Association for Behavior Analysis International

The Association for Behavior Analysis International® (ABAI) is a nonprofit membership organization with the mission to contribute to the well-being of society by developing, enhancing, and supporting the growth and vitality of the science of behavior analysis through research, education, and practice.


40th Annual Convention; Chicago, IL; 2014

Event Details

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B. F. Skinner Lecture Series Paper Session #239
CE Offered: BACB

Adolescents and Alcohol: Acute Sensitivities, Enhanced Intake, and Later Consequences

Sunday, May 25, 2014
3:00 PM–3:50 PM
W375e (McCormick Place Convention Center)
Area: BPH; Domain: Basic Research
CE Instructor: Jonathan W. Pinkston, Ph.D.
Chair: Jonathan W. Pinkston (University of North Texas)
LINDA P. SPEAR (Binghamton University, State University of New York)
Dr. Linda Spear is a SUNY distinguished professor in behavioral neuroscience in the Department of Psychology at Binghamton University, State University of New York. She has served as president of the International Behavioral Neuroscience Society, the International Society for Developmental Psychobiology, and the Neurobehavioral Teratology Society. Dr. Spear has been a member of the National Institute on Drug Abuse (NIDA), the National Institue on Alcohol Abuse and Alcoholism (NIAAA), and the National Center for Research Resources (NCRR) review committees, the extramural advisory boards of NIDA and NIAAA, as well as the NIAAA National Advisory Council. With more than 250 research publications, including a book, The Behavioral Neuroscience of Adolescence, she conducts research largely using animal models to characterize neurobehavioral features of adolescence, with a particular focus on sensitivity to and long-term consequences of alcohol use during adolescence. Dr. Spear currently directs the Developmental Exposure Alcohol Research Center (DEARC) and is a member of the consortium on the Neurobiology of Adolescent Drinking in Adulthood (NADIA)--both NIAAA-funded initiatives. She was the 2005 recipient of the Keller Award, an award given annually by NIAAA to "an outstanding alcohol researcher who has made significant and long-term contributions" to the study of alcohol abuse and alcoholism, and in 2012 received the Henri Begleiter Excellence in Research Award from the Research Society on Alcoholism as well as the Elsevier Distinguished Lecture Award given by the Neurobehavioral Teratology Society.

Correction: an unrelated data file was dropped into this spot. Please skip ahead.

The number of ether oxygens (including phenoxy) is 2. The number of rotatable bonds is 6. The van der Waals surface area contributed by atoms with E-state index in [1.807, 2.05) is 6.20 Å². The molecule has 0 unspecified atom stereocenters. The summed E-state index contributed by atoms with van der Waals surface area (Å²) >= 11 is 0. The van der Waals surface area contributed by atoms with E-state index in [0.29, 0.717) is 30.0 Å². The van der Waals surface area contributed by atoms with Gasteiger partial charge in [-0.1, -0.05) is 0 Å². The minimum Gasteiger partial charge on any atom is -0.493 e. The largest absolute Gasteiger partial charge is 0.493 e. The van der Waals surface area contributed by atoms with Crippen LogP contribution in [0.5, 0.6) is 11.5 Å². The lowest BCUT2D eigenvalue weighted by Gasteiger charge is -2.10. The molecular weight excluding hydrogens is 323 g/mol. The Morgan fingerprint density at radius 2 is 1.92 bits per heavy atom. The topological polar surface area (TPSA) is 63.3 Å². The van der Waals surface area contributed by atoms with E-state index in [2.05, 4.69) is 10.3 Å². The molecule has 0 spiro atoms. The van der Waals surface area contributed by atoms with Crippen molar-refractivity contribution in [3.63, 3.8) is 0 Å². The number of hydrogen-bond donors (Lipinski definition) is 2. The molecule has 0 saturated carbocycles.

Adolescence is a conserved developmental period characterized by ontogenetic alterations in brain and behavior that often bear notable similarities across species, including increases in peer-directed social behaviors, risk-taking, as well as elevated per occasion use of alcohol. Studies using a rodent model of adolescence have shown that, seemingly due in part to age differences in brain function and in expression of acute tolerance, adolescents are more resistant than are adults to alcohol effects that normally serve as cues to moderate drinking, while conversely showing greater sensitivity to ethanol-induced social stimulation. To the extent that these findings in laboratory animals are relevant to human adolescents, this developmental blending of enhanced/attenuated ethanol sensitivities may encourage relatively high levels of consumption, particularly among adolescents who are otherwise at risk for especially elevated alcohol intake because of genetic or environmentally associated alterations in ethanol sensitivities Such elevated ethanol exposures may lead to adverse consequences among at-risk adolescents that may persist into adulthood. Indeed, our findings to date have revealed certain long-lasting consequences of repeated exposure to ethanol during adolescence that are replicable, specific, and dependent on timing of the ethanol exposure, with early adolescence being perhaps an especially vulnerable period, and comparable exposures in adulthood generally not inducing similar effects.

Keyword(s): adolesence, drug abuse, risk taking, social behavior



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